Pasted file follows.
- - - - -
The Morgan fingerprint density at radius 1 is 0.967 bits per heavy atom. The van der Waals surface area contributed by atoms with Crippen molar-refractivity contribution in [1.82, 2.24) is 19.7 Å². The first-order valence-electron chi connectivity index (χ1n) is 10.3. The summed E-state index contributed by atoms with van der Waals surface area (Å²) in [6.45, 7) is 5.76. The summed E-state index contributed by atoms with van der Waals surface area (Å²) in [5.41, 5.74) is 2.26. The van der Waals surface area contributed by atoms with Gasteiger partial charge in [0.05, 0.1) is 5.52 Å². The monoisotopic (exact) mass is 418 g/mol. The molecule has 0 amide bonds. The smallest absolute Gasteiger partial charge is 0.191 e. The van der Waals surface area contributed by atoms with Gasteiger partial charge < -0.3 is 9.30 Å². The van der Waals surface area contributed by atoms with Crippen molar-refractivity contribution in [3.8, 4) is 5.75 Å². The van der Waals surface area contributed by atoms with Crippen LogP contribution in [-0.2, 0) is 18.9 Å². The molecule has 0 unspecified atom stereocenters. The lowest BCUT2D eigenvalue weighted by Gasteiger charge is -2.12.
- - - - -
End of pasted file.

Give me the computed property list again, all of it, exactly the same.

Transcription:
The Morgan fingerprint density at radius 1 is 0.967 bits per heavy atom. The van der Waals surface area contributed by atoms with Crippen molar-refractivity contribution in [1.82, 2.24) is 19.7 Å². The first-order valence-electron chi connectivity index (χ1n) is 10.3. The summed E-state index contributed by atoms with van der Waals surface area (Å²) in [6.45, 7) is 5.76. The summed E-state index contributed by atoms with van der Waals surface area (Å²) in [5.41, 5.74) is 2.26. The van der Waals surface area contributed by atoms with Gasteiger partial charge in [0.05, 0.1) is 5.52 Å². The monoisotopic (exact) mass is 418 g/mol. The molecule has 0 amide bonds. The smallest absolute Gasteiger partial charge is 0.191 e. The van der Waals surface area contributed by atoms with Gasteiger partial charge < -0.3 is 9.30 Å². The van der Waals surface area contributed by atoms with Crippen molar-refractivity contribution in [3.8, 4) is 5.75 Å². The van der Waals surface area contributed by atoms with Crippen LogP contribution in [-0.2, 0) is 18.9 Å². The molecule has 0 unspecified atom stereocenters. The lowest BCUT2D eigenvalue weighted by Gasteiger charge is -2.12.